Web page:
LONDON, Aug. 2 (UPI) -- The British government issued a security advisory Friday for Egypt, saying there was a high risk of violence because of large demonstrations.
Violence in Egypt escalated following the July 3 military ouster of President Mohamed Morsi, who remains in military custody. More than 80 people were killed last week in Egypt during confrontations between protesters and national security forces.
British Foreign Secretary William Hague expressed concern about the violence Thursday during a phone conversation with acting Vice President Mohamed ElBaradei. The British government said Friday it was reminding its citizens of the ongoing political violence.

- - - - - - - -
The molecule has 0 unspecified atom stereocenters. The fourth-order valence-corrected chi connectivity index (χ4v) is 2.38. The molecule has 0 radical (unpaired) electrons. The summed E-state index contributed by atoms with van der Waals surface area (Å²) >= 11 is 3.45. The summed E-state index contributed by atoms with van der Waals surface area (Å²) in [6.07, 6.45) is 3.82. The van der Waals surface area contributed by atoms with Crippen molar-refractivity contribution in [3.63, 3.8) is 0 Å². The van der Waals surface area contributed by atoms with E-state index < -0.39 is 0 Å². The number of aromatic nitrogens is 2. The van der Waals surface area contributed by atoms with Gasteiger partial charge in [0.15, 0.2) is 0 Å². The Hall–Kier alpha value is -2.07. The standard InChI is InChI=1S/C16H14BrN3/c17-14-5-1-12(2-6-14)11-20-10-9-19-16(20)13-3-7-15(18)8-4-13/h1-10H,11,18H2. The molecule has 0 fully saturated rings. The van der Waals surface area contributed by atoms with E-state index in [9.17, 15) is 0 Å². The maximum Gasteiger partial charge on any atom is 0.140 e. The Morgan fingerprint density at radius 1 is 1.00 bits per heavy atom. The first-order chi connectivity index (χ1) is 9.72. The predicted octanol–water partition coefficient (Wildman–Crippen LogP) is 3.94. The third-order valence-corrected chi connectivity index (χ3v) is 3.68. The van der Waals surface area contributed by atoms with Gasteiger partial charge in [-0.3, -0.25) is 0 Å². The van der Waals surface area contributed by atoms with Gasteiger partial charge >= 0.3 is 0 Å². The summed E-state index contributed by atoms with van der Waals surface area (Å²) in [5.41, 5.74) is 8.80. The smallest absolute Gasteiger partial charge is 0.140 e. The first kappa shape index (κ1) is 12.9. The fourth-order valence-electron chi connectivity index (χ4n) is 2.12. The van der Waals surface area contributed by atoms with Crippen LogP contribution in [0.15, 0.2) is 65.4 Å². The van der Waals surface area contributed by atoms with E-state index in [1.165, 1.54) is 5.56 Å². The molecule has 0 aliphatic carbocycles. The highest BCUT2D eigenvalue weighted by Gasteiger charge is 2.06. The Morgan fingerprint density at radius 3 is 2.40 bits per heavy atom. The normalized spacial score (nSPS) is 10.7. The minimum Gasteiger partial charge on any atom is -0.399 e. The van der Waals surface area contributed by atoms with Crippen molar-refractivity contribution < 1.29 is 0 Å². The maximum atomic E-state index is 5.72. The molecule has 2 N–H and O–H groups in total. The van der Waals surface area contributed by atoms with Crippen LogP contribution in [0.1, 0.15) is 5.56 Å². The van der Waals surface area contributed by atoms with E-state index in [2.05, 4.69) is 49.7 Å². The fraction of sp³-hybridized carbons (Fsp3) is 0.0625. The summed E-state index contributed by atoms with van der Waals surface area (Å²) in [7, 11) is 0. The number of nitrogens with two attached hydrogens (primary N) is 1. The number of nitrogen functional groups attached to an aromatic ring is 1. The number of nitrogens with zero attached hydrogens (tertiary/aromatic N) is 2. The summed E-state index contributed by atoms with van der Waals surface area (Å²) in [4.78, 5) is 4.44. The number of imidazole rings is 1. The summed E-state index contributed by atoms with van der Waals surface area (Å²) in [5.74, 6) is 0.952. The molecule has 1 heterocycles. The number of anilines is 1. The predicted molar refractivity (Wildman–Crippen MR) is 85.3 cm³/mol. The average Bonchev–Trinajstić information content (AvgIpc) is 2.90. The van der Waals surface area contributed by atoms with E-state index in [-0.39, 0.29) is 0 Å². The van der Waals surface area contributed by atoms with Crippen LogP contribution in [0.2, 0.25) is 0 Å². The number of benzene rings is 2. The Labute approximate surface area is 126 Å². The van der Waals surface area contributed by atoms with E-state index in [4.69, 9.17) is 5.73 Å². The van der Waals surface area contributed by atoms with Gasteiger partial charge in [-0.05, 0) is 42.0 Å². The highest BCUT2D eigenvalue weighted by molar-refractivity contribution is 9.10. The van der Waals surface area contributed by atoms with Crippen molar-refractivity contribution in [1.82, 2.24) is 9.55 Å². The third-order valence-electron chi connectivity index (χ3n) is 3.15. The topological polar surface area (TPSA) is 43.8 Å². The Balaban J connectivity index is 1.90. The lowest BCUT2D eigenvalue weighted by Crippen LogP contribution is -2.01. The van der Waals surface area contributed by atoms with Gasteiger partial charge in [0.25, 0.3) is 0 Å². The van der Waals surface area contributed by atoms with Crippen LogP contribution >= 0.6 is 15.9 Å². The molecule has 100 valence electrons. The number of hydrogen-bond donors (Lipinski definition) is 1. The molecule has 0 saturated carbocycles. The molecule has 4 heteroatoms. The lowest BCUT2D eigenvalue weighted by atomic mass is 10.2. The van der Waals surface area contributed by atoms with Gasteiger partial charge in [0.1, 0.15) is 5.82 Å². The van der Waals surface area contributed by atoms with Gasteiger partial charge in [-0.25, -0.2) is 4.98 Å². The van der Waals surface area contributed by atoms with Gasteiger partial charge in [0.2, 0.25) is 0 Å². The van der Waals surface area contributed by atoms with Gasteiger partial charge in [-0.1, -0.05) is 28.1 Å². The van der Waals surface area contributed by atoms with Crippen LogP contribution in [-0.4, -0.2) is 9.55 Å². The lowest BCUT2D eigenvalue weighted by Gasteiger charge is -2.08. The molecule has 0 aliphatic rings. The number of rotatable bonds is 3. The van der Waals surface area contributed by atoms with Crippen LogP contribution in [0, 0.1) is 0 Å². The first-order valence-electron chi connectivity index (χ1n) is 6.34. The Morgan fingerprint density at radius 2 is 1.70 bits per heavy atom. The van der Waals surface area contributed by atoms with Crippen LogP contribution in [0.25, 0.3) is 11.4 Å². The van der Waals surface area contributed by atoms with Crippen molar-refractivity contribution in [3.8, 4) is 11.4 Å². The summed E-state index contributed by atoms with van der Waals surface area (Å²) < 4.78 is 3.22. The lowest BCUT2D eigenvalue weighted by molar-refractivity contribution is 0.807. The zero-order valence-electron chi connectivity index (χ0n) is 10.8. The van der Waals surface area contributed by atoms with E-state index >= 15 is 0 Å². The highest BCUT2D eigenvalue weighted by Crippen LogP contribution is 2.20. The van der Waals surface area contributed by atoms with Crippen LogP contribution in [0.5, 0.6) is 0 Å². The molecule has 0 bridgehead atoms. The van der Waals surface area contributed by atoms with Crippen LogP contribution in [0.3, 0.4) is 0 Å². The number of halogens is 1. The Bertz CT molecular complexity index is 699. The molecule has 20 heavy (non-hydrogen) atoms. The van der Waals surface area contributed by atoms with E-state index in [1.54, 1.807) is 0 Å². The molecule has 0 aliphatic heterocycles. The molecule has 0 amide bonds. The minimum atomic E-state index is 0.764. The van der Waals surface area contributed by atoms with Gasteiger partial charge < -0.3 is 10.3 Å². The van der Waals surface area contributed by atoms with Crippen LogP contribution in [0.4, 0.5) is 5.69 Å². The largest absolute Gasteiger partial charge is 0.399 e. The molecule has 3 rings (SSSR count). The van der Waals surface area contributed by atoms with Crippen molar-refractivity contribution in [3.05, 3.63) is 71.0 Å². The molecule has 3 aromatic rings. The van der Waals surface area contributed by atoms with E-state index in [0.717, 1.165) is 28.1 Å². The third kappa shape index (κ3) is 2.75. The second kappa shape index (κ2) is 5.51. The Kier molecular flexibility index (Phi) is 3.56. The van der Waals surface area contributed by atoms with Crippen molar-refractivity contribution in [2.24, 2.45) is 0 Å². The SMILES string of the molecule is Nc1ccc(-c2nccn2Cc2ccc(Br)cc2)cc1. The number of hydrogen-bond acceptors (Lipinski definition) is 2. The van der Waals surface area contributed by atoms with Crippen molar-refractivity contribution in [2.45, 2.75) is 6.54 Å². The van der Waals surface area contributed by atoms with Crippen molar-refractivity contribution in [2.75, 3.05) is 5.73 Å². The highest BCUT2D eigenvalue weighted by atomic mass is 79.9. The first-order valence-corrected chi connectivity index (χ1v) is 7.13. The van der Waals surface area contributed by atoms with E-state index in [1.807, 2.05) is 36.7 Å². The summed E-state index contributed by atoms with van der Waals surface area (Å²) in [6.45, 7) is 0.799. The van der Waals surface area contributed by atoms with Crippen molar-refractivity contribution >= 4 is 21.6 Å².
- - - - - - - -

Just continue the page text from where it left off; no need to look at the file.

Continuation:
"There are likely to be further large demonstrations with a high risk of violence in the following days," the warning said.
U.S. Secretary of State John Kerry told Pakistani broadcaster Geo TV the military was called on to intervene in Egypt to prevent the country from descending into chaos.
"In effect, they were restoring democracy," he said Thursday.
The Muslim Brotherhood, the Islamic organization from which Morsi hails, criticized Kerry's statements as "very alarming."
The Brotherhood says Morsi's ouster was a coup, though Kerry responded it was not a military takeover "to the best of our judgment so far."